Bhatnagar agreed that there was a need to look into the breakdown of the tested samples more minutely. “Among those who are tested, we have to look at who exactly is being tested,” he said. “Data is in each of the testing labs – we can only comment on it when we take a look at that.”
Making sense of mortality rates
Finally, the all-important (and somewhat controversial) confirmed mortality rate defined as the ratio of the number of deaths to the number of confirmed cases. India’s overall mortality rate of 3.15% is significantly less than the global rate, which stands at nearly 7%.
Yet, like most other Covid-19 related indicators, the death rate varies significantly within the country. Among states with more than 100 confirmed cases, Punjab leads the pack with a death rate of 6.37 %. Madhya Pradesh follows with a death rate of over 5 %. Yet again, Kerala stands out. Its mortality rate is a mere 0.7%.
What explains these differences? Mortality rate, Bhatnagar said, was contingent on a range of factors.
One of the most important being the profile of the patient – the age group and existing comorbidities. This is something that a state would have little control over.
Anurag Agarwal, who heads Punjab’s health department, blamed the state’s high fatality rate on comorbidities among patients. “All the patients barring two-three had very high comorbidity,” he said. “Someone was bed ridden, someone was HIV positive.”
Besides, he insisted that data being “not very large to put in a trend” (as of April 22, 16 of the 251 people who had tested positive had died).
The other two factors which affect mortality, according to Bhatnagar, are external: the stage at which the disease is detected and, eventually, state preparedness in terms of hospital capacity.
Late detection of cases is largely an outcome of lackadaisical testing, said observers. Both Punjab and Madhya Pradesh have testing rates in the lower end of the table. While Madhya Pradesh did not respond to queries, Punjab said its low testing rate was a result of inadequate infrastructure in the initial days of the outbreak. Anurag Agarwal of the Punjab health department said there was only one testing facility when the epidemic hit the state. “Later on we added more facilities and ramped up our capacity,” he said, adding that the testing numbers would “really go up” in the subsequent weeks.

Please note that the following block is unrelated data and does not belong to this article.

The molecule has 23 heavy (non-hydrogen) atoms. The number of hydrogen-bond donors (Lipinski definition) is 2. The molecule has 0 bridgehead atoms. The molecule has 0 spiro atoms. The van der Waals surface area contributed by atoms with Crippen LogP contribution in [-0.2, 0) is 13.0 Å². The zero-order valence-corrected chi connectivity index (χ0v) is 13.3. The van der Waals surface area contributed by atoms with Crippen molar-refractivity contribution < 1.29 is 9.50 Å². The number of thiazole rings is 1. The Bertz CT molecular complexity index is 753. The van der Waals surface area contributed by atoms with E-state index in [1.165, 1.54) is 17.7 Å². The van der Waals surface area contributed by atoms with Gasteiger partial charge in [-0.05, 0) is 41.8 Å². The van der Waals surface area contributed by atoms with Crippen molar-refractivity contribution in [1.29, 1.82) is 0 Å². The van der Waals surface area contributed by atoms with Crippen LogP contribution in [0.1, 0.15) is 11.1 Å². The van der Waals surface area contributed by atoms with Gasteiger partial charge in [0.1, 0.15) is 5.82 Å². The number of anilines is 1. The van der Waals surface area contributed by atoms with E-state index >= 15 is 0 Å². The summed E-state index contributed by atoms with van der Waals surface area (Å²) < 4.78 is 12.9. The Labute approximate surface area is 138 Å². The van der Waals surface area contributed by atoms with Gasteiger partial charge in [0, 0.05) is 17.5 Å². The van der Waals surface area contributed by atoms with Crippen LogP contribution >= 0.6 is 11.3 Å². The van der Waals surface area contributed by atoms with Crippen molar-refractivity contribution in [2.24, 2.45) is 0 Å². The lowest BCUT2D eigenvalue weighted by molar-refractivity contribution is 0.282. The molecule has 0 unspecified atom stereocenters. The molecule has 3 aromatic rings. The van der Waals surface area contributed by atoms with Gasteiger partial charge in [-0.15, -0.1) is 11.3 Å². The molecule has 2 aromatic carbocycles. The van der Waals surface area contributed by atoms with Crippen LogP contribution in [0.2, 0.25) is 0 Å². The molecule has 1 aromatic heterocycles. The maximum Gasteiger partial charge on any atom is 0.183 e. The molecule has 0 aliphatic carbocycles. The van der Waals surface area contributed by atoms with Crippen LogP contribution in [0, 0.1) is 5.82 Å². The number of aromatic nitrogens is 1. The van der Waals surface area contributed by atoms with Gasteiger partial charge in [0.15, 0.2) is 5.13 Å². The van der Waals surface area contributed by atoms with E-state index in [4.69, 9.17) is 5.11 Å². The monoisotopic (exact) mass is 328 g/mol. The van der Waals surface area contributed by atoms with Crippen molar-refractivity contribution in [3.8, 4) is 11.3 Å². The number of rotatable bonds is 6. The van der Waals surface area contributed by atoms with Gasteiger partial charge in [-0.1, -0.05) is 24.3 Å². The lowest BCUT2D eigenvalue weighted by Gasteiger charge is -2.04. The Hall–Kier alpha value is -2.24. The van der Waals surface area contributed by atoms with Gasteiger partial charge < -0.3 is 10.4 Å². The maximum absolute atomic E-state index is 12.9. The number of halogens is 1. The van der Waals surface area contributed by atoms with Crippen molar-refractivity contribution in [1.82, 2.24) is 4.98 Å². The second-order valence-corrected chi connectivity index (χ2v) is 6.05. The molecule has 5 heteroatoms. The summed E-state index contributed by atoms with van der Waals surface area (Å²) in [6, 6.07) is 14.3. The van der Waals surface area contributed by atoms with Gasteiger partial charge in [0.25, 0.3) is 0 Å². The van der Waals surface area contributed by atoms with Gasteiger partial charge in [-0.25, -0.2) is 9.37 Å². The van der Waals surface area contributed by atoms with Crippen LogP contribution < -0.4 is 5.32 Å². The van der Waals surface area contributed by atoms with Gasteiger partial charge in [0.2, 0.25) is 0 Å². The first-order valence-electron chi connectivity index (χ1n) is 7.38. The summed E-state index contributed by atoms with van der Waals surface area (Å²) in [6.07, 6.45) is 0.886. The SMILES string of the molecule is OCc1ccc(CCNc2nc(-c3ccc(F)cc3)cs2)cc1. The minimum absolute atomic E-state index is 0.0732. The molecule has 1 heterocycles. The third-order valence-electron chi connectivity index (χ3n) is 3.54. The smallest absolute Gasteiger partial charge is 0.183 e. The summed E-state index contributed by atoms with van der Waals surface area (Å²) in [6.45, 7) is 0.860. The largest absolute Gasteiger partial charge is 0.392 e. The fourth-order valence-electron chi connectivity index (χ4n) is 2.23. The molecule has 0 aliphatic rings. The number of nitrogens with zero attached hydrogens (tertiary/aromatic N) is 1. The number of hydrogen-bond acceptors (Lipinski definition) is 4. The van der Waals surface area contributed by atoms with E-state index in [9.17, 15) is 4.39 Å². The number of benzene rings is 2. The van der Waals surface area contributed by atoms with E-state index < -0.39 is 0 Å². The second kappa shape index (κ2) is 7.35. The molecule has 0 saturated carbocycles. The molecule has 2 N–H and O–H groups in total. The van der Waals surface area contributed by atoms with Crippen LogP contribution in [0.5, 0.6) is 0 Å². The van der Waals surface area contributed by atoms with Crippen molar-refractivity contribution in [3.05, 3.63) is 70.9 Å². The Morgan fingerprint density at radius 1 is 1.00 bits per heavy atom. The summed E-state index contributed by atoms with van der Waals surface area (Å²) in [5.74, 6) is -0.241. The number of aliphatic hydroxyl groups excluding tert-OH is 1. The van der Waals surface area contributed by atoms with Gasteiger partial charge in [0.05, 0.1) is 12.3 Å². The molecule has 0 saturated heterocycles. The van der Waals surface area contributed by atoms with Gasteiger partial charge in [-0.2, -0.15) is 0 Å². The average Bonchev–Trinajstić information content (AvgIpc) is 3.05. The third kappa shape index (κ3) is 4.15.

Even Maharashtra, which closely follows Madhya Pradesh in terms of mortality rate, started to test aggressively only last week of March onwards. While the state now has one of the highest testing rates in the country, the late start may have resulted in cases being detected late resulting in higher mortality numbers.
But there are outliers here too. Uttar Pradesh, for instance, has a mortality rate of less than 1.5 % despite having tested much less than, say, neighbouring Madhya Pradesh. In terms of state capacity, the two states are fairly similar too. What gives?
“When you do not report your cases well, you do not report your deaths well too,” said Babu. “There is something called survivor bias: only those who survive are reported.”
While Bhatnagar agreed that Uttar Pradesh and Madhya Pradesh were quite comparable in terms of “baseline health” indicators, the political turmoil that roiled the latter during the initial stages of the pandemic could have marred its response, he said. “I don’t know if that also led to differences,” he said.
On March 20, days before the country went into a lockdown, the incumbent Congress government in the state collapsed as several legislators of the party defected to the Bharatiya Janata Party.
Virologist John, though, had a bleaker thesis. “We are in the early stages of an epidemic, the numbers will even out soon,” he said. “When you watch a movie, the first ten minutes of the movie will not tell you the whole story.”